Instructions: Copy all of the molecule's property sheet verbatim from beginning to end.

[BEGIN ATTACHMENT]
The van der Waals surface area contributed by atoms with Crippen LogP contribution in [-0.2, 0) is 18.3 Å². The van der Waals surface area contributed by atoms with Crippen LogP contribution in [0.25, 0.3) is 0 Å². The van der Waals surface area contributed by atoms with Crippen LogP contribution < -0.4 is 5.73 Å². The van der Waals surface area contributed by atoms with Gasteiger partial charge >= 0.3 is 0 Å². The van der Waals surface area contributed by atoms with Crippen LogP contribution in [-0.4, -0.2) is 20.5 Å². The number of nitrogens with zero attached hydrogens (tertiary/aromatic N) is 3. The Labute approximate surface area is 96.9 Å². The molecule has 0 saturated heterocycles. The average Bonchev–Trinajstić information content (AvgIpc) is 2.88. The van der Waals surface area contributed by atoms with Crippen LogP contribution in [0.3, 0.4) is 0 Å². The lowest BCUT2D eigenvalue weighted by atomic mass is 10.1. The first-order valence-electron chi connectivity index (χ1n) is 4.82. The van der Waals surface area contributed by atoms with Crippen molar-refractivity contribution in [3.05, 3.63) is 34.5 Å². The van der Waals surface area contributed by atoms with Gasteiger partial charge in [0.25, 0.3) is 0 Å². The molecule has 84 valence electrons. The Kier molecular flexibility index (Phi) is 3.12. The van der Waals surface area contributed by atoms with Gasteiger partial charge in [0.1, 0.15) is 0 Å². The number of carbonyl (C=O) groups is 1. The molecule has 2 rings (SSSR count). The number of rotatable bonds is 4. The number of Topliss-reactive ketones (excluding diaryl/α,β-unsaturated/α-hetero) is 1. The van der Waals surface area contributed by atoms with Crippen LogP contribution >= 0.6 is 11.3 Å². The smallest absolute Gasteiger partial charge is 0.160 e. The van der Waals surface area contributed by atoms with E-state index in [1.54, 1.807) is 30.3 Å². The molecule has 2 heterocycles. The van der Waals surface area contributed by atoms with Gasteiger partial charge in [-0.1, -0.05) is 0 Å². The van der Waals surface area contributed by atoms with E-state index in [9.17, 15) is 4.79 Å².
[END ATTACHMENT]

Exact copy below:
The van der Waals surface area contributed by atoms with Crippen LogP contribution in [-0.2, 0) is 18.3 Å². The van der Waals surface area contributed by atoms with Crippen LogP contribution in [0.25, 0.3) is 0 Å². The van der Waals surface area contributed by atoms with Crippen LogP contribution < -0.4 is 5.73 Å². The van der Waals surface area contributed by atoms with Gasteiger partial charge >= 0.3 is 0 Å². The van der Waals surface area contributed by atoms with Crippen LogP contribution in [-0.4, -0.2) is 20.5 Å². The number of nitrogens with zero attached hydrogens (tertiary/aromatic N) is 3. The Labute approximate surface area is 96.9 Å². The molecule has 0 saturated heterocycles. The average Bonchev–Trinajstić information content (AvgIpc) is 2.88. The van der Waals surface area contributed by atoms with Crippen LogP contribution in [0.3, 0.4) is 0 Å². The lowest BCUT2D eigenvalue weighted by atomic mass is 10.1. The first-order valence-electron chi connectivity index (χ1n) is 4.82. The van der Waals surface area contributed by atoms with Crippen molar-refractivity contribution in [3.05, 3.63) is 34.5 Å². The van der Waals surface area contributed by atoms with Gasteiger partial charge in [0.25, 0.3) is 0 Å². The molecule has 84 valence electrons. The Kier molecular flexibility index (Phi) is 3.12. The van der Waals surface area contributed by atoms with Gasteiger partial charge in [0.1, 0.15) is 0 Å². The number of carbonyl (C=O) groups is 1. The molecule has 2 rings (SSSR count). The number of rotatable bonds is 4. The number of Topliss-reactive ketones (excluding diaryl/α,β-unsaturated/α-hetero) is 1. The van der Waals surface area contributed by atoms with Crippen LogP contribution >= 0.6 is 11.3 Å². The smallest absolute Gasteiger partial charge is 0.160 e. The van der Waals surface area contributed by atoms with E-state index in [1.54, 1.807) is 30.3 Å². The molecule has 2 heterocycles. The van der Waals surface area contributed by atoms with Gasteiger partial charge in [-0.1, -0.05) is 0 Å². The van der Waals surface area contributed by atoms with E-state index in [9.17, 15) is 4.79 Å².